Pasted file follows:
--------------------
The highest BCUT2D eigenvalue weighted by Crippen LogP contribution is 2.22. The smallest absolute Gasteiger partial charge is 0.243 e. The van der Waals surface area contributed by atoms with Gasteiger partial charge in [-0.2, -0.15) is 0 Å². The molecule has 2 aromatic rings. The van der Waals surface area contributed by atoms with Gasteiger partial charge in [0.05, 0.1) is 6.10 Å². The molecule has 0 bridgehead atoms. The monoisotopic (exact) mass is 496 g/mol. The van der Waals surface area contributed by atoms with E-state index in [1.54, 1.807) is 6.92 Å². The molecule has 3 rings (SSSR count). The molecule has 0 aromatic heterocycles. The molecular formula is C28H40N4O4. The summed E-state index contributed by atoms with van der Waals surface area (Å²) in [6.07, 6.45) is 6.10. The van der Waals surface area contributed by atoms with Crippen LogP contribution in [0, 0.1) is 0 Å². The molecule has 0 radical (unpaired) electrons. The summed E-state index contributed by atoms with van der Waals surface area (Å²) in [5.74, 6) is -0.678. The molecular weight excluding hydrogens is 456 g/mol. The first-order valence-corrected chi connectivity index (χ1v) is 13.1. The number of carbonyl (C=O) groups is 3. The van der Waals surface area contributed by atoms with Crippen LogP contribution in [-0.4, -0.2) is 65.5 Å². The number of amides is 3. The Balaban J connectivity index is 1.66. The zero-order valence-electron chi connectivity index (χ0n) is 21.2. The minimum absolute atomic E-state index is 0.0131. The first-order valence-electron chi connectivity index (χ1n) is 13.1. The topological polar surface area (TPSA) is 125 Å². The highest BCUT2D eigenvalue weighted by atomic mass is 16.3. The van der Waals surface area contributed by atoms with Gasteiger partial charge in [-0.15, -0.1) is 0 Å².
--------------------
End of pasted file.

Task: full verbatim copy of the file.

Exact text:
The highest BCUT2D eigenvalue weighted by Crippen LogP contribution is 2.22. The smallest absolute Gasteiger partial charge is 0.243 e. The van der Waals surface area contributed by atoms with Gasteiger partial charge in [-0.2, -0.15) is 0 Å². The molecule has 2 aromatic rings. The van der Waals surface area contributed by atoms with Gasteiger partial charge in [0.05, 0.1) is 6.10 Å². The molecule has 0 bridgehead atoms. The monoisotopic (exact) mass is 496 g/mol. The van der Waals surface area contributed by atoms with E-state index in [1.54, 1.807) is 6.92 Å². The molecule has 3 rings (SSSR count). The molecule has 0 aromatic heterocycles. The molecular formula is C28H40N4O4. The summed E-state index contributed by atoms with van der Waals surface area (Å²) in [6.07, 6.45) is 6.10. The van der Waals surface area contributed by atoms with Crippen LogP contribution in [0, 0.1) is 0 Å². The molecule has 0 radical (unpaired) electrons. The summed E-state index contributed by atoms with van der Waals surface area (Å²) in [5.74, 6) is -0.678. The molecular weight excluding hydrogens is 456 g/mol. The first-order valence-corrected chi connectivity index (χ1v) is 13.1. The number of carbonyl (C=O) groups is 3. The van der Waals surface area contributed by atoms with Crippen LogP contribution in [-0.4, -0.2) is 65.5 Å². The number of amides is 3. The Balaban J connectivity index is 1.66. The zero-order valence-electron chi connectivity index (χ0n) is 21.2. The minimum absolute atomic E-state index is 0.0131. The first-order valence-electron chi connectivity index (χ1n) is 13.1. The topological polar surface area (TPSA) is 125 Å². The highest BCUT2D eigenvalue weighted by atomic mass is 16.3. The van der Waals surface area contributed by atoms with Gasteiger partial charge in [-0.15, -0.1) is 0 Å².